*There are several ways of extending the standard definitions of automata to infinite alphabets. Here I try to explain why the trivial extension (just use the same definitions) is not satisfactory and present a couple of alternatives.*

The usual definitions go like this. Given is a finite set $\Sigma$. We say that $\Sigma$ is an *alphabet* and its elements are *letters*. *Words* are strings of letters, *languages* are sets of words. A *finite automaton* is a finite digraph whose arcs are labelled by letters, has a distinguished *initial* vertex, and has some vertices marked as being *accepting*. Each (finite) automaton determines a language, namely the set of those words obtained by concatenating the labels of a walk from the initial vertex to some accepting vertex. A language that can be described by a finite automaton is said to be *regular*.

Why restrict $\Sigma$ to be finite? What could possibly cause problems if we allow it to be bigger? Isn't the generalization straightforward?

Yes and no.

Yes, we could simply remove the restriction on $\Sigma$ and keep the same definitions. However, that would lead to situations that intuitively just don't feel right. For example, is the language $L=\{\,abc \mid c\in\{a,b\}\,\}$ regular? With the definitions above $L$ is regular exactly when $\Sigma$ is finite. There is something unpleasant about a language suddenly becoming non-regular, although its (declarative) definition does not change.

Recall the standard model for (finite) automata: a transition function $\delta:X\times\Sigma\to X$, where $X=V$ is the (finite) set of vertices, an accepting function $\alpha:V\to2$, and the initial function $\iota:1\to X$. There are at least three ways of extending the standard model: finite-memory automata aka register automata (Francez and Kaminski, 1994), pebble automata, and data automata. All three are surveyed by Segoufin (2006). Thinking back of the language $L$, the intuitive reason why it cannot be recognized by a finite automaton is that we cannot easily remember the letters we saw. So the natural thing to try is to add a (finite) memory to the automaton. This suggests distinguishing between the (not necessarily finite) set of states $X$ and the finite set of vertices $V$. For example, we could take $X=V\times\Sigma^k$ for some $k$. The automaton has $k$ *registers*. However, now the automaton is too powerful. For example, take $V$ to be the singleton set $1$, and $\Sigma$ to be the set of natural numbers $\mathbb{N}$, and $k$ to be $1$. Then $\delta$ could be essentially any function $\mathbb{N}\times\mathbb{N}\to\mathbb{N}$. We did not even require it to be computable! The class of languages recognized by such a device is clearly too big to be called "regular". This is why extra restrictions on $\delta$ are needed. Francez and Kaminski (1994) essentially required that all that $\delta$ can do with letters is (1) store them in registers and (2) compare them for equality.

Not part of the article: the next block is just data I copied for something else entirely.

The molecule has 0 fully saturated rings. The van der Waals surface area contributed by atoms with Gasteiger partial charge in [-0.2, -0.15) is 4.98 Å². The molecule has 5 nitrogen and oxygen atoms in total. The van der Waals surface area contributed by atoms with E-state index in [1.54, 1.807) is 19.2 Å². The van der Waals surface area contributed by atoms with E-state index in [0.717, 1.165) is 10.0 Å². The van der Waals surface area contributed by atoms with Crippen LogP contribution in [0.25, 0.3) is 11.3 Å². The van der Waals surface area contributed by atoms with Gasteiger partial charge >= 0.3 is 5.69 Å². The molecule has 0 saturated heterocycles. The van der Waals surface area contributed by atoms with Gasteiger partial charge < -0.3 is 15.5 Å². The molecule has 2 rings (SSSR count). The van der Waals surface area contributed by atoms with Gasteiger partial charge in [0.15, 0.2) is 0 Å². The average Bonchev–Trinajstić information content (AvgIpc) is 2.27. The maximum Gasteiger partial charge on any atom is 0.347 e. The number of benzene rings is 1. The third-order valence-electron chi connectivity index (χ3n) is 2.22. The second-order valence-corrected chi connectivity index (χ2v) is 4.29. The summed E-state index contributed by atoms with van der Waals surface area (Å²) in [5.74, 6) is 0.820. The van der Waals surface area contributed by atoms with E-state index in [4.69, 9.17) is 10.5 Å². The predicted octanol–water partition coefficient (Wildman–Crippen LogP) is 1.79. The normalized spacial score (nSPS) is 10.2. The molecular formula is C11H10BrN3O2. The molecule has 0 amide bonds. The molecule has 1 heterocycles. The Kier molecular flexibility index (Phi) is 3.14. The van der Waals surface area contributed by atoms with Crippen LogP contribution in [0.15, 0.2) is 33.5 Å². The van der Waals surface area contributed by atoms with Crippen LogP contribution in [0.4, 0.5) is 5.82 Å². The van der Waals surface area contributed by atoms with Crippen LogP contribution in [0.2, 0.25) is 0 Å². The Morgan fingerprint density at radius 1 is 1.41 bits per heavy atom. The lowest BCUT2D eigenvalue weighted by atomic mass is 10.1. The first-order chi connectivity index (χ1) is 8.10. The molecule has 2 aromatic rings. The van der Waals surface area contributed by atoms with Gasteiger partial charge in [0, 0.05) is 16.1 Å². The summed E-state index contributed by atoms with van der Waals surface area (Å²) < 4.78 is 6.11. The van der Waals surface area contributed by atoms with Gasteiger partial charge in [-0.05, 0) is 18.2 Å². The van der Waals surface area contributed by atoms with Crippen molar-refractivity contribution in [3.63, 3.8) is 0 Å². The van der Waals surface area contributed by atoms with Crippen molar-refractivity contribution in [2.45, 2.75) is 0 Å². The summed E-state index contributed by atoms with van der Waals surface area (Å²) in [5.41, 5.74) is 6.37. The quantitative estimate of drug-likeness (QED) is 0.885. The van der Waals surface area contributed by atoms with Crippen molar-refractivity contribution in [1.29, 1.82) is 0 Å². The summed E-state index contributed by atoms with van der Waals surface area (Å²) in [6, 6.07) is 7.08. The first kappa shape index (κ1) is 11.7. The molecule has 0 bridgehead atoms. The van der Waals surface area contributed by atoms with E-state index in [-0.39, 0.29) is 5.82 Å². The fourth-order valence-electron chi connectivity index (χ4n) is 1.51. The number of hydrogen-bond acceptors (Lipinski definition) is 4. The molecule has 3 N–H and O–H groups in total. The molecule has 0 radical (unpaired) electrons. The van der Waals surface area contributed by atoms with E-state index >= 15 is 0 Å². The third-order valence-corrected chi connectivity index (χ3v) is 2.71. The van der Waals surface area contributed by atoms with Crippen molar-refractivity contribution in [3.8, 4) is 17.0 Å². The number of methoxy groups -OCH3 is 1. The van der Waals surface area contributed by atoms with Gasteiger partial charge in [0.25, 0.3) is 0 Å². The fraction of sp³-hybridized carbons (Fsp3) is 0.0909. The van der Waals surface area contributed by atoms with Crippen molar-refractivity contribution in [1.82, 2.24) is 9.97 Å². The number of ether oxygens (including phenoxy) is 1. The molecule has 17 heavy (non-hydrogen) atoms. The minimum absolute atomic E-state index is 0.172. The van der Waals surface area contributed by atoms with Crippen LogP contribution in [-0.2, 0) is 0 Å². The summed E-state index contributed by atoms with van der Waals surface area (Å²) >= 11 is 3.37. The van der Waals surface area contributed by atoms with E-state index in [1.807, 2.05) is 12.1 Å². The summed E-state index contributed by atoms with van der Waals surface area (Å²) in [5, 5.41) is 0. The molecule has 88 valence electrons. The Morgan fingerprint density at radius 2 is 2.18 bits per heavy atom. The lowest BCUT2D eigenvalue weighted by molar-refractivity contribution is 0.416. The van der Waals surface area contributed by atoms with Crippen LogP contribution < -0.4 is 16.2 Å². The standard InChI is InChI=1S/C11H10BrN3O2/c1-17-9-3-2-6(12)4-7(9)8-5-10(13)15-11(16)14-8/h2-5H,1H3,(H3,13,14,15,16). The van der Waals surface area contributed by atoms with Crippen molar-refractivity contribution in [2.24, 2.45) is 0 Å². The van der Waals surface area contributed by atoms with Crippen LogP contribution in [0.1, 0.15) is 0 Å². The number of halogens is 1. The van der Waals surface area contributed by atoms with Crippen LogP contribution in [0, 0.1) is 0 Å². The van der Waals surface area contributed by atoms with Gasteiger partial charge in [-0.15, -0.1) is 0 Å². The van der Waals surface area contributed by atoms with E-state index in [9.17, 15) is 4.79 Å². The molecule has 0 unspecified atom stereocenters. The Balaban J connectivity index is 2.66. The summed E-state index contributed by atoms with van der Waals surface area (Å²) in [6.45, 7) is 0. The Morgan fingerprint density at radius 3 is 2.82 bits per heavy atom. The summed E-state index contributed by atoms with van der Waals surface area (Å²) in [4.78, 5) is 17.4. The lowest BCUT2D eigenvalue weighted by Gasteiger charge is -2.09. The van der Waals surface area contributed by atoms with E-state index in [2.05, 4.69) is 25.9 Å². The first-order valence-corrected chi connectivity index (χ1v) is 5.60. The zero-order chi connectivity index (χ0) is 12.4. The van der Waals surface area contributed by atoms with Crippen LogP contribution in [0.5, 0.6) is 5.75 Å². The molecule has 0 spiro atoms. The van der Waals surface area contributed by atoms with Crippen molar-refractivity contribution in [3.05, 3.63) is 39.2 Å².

Finally, Bojanczyk et al (2011) give what I think is a very cute extension of the standard model of (finite) automata.

Their model is still a triple $(\delta, \alpha, \iota)$ of functions with the types as given above. However, the extra restrictions are much more principled. Now $X$ and $\Sigma$ are required to be $G$-Sets (for some group $G$), and all the three functions are required to be invariant. (These concepts are explained in my previous post on group actions.) A language is now *$G$-regular* when it is recognized by an automaton for which both $X$ and $\Sigma$ have a finite number of orbits.

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